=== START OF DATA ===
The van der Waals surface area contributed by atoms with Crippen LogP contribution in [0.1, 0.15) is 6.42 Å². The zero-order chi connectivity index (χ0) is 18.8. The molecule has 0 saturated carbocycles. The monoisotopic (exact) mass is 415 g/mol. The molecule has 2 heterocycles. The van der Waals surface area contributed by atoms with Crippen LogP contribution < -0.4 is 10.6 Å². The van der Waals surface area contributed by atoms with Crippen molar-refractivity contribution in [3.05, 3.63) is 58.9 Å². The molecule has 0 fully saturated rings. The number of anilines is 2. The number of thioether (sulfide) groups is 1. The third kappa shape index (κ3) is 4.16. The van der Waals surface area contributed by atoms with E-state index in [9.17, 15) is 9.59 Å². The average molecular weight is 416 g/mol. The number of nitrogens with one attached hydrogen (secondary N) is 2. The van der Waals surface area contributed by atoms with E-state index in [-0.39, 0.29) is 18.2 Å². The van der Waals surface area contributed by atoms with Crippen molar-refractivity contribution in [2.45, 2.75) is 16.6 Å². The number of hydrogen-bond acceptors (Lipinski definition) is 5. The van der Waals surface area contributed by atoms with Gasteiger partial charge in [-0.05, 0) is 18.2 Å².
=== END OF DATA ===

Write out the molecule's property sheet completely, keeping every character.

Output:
The van der Waals surface area contributed by atoms with Crippen LogP contribution in [0.1, 0.15) is 6.42 Å². The zero-order chi connectivity index (χ0) is 18.8. The molecule has 0 saturated carbocycles. The monoisotopic (exact) mass is 415 g/mol. The molecule has 2 heterocycles. The van der Waals surface area contributed by atoms with Crippen LogP contribution < -0.4 is 10.6 Å². The van der Waals surface area contributed by atoms with Crippen molar-refractivity contribution in [3.05, 3.63) is 58.9 Å². The molecule has 0 fully saturated rings. The number of anilines is 2. The number of thioether (sulfide) groups is 1. The third kappa shape index (κ3) is 4.16. The van der Waals surface area contributed by atoms with E-state index in [9.17, 15) is 9.59 Å². The average molecular weight is 416 g/mol. The number of nitrogens with one attached hydrogen (secondary N) is 2. The van der Waals surface area contributed by atoms with E-state index in [-0.39, 0.29) is 18.2 Å². The van der Waals surface area contributed by atoms with Crippen molar-refractivity contribution in [2.45, 2.75) is 16.6 Å². The number of hydrogen-bond acceptors (Lipinski definition) is 5. The van der Waals surface area contributed by atoms with Gasteiger partial charge in [-0.05, 0) is 18.2 Å².